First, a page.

REVIEW: HEADSPACE – “All That You Fear is Gone”
The way musicians presented their music changed when the idea of the concept album came into the music industry. While not exactly sure of who started it, the perception with which fans listened to the music changed a little with its coming. With a story curated in the album and each song acting as a scene of a movie or chapter of a novel, concept albums are like an audiobook/movie with vivid expressions and songs that get etched in your memory.
Also, supergroups are a lot like “trending” news on social network; they come, cause ruckus, and go. Always fleeting, that’s what sets them apart. Musicians from different bands and genres will meet, create music that is totally mesmerizing and leaves everyone awestruck, and then leave after the album release on a short tour, only to not be seen for some time.
But what happens when a supergroup gets formed to create a concept album? That has to set the music industry ablaze, which is exactly what Headspace did when they released their debut album ‘I Am Anonymous’ in 2012. When musicians like Damien Wilson (Vocals, Threshold), Pete Rinaldi (Guitars, Haken (live)), and Adam Wakeman (Keyboards, Ozzy Osbourne, Black Sabbath (live))meet, they will cause nothing less than “progress-trophic” destruction. Headspace has set out to release a trilogy, beginning with ‘I am Anonymous’ (2012), with the second part of the trilogy being ‘All That You Fear Is Gone’ set for release on 26th February. When will the final part of the trilogy be released? Will the supergroup stay together after the trilogy is over? No one knows for now – not even the band – and let’s just leave it at that for now.
‘I Am Anonymous’ was an immensely powerful album that I still enjoy thoroughly. The current album in discussion has no regard to the propriety of sticking to one sound, but we’re not talking about fusing different genres here. What has set the album apart from its predecessor is its incongruity. Beginning mightily with the prog-metal track “Road To Supremacy”, it takes an immediate detour to country music in “Polluted Alcohol”. Yes; how a metal band transitioned itself from metal to country in the same album, I don’t have slightest of clues. The whole song, lasting a little over 6 minutes, is a country song. Damien Wilson is known for his vocal range, and here, he puts on the carousel a different side of him that no one has seen. Though there are songs that offer a sweet changeover between metal and country, “Polluted Alcohol” is a stand-out track.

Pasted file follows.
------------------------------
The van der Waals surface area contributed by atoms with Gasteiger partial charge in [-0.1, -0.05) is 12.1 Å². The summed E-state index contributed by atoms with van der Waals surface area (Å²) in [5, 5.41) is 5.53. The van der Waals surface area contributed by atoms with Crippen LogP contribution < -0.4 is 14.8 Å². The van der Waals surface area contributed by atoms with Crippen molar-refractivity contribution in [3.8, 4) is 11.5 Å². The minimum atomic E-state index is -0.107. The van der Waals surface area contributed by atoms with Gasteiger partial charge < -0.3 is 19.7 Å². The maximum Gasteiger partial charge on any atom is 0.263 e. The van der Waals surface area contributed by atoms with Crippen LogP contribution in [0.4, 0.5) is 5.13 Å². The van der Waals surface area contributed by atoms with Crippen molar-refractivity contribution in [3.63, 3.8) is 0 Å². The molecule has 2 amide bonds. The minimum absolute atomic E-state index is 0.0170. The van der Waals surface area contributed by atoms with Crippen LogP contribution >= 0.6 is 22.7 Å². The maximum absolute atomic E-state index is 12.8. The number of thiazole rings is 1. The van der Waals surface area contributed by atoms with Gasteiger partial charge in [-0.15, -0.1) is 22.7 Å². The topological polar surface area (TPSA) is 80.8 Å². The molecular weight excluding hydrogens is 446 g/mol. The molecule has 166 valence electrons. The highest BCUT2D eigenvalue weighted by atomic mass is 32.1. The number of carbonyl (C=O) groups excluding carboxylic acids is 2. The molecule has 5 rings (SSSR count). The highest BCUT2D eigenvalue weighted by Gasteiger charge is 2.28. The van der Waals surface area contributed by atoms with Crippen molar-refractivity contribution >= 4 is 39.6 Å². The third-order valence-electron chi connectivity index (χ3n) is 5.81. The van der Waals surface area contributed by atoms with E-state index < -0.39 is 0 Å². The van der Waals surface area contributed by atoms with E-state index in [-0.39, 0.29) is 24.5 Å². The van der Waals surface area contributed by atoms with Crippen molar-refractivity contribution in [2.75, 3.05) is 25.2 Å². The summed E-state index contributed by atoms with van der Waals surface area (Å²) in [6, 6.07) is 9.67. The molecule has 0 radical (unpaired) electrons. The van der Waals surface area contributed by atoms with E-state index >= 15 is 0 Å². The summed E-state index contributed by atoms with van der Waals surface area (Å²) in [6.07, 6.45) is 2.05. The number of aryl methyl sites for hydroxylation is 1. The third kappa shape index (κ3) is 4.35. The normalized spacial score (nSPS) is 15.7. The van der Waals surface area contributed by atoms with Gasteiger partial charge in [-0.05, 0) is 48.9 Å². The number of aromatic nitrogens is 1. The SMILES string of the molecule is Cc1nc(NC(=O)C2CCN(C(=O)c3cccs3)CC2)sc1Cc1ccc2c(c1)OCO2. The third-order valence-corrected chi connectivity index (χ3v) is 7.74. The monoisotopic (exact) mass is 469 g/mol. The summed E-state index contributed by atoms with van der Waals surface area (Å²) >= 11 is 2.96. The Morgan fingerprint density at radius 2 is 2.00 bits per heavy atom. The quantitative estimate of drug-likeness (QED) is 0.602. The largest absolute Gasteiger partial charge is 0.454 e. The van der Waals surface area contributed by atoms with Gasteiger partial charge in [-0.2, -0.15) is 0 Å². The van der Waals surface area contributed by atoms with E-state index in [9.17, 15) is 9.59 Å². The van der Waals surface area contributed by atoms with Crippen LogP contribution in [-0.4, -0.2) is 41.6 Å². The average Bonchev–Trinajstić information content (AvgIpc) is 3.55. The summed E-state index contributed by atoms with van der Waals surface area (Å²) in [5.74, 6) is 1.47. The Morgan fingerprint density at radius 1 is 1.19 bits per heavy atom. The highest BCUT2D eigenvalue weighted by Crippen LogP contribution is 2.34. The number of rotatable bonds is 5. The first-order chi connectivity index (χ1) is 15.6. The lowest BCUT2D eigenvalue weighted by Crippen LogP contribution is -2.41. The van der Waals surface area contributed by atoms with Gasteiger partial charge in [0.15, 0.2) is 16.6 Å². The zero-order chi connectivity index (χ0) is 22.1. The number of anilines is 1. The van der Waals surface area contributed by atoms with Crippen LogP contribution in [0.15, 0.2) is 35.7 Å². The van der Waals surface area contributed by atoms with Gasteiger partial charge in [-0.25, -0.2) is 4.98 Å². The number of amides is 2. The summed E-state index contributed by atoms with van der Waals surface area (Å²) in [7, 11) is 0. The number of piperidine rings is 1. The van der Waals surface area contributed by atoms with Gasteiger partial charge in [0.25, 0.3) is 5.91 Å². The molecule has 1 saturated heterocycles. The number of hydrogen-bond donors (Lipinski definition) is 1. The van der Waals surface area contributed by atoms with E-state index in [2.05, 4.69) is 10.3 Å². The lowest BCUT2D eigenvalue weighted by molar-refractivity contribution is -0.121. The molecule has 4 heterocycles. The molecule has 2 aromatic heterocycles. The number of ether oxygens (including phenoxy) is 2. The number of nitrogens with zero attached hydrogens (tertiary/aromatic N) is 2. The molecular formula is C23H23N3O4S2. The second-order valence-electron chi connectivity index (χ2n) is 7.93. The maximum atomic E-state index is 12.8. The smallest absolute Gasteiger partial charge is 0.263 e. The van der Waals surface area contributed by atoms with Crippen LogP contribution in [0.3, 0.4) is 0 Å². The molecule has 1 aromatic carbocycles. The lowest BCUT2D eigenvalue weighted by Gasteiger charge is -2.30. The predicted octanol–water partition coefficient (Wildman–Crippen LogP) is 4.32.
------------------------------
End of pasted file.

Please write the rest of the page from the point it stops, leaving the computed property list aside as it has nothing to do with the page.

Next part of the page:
What’s a progressive metal album without a long and epic piece of music? Your thirst for this is soothed with the 13-minute song “The Science Within Us” which concludes the first half of the album and takes it to a whole new level. With most parts of the album being a nice blend of music driven by the guitar and keyboards, the result Is impeccable, and the solos here simply cannot be put to words.
The title track sets the example of an ideal acoustic song; the melody simply sways you to your dreams, making you totally lose yourself in the music. With keyboards transfusing euphonic music, one transpires with the song. The album has also been produced by Damien Wilson himself, and you will notice how each melody, each riff, each note is clearly audible, showing his marksmanship as not only a great vocalist, but as a great musician and producer. However, many may say that Headspace sounds similar to Dream Theater, but I think they’re codswallop. They’re both different bands; one can easily differentiate between the two if one listens carefully. The only reason why some say this is because Damien has a voice similar to that of James LaBrie, which can confuse a listener. But if you pay enough attention, they’re both different but equally good.
‘All That You Fear Is Gone’ is another milestone in the journey of Headspace. The fort that they have set out to build in three different parts is starting to stand strong, with not a weak crevice that can jeopardize it even after it is fully done. Every Headspace fan wants to know how the trilogy will end, but they know it’ll be strongly emotional and mind-numbing. But before the last part gets released, this second part is highly recommended to all progressive metal fans.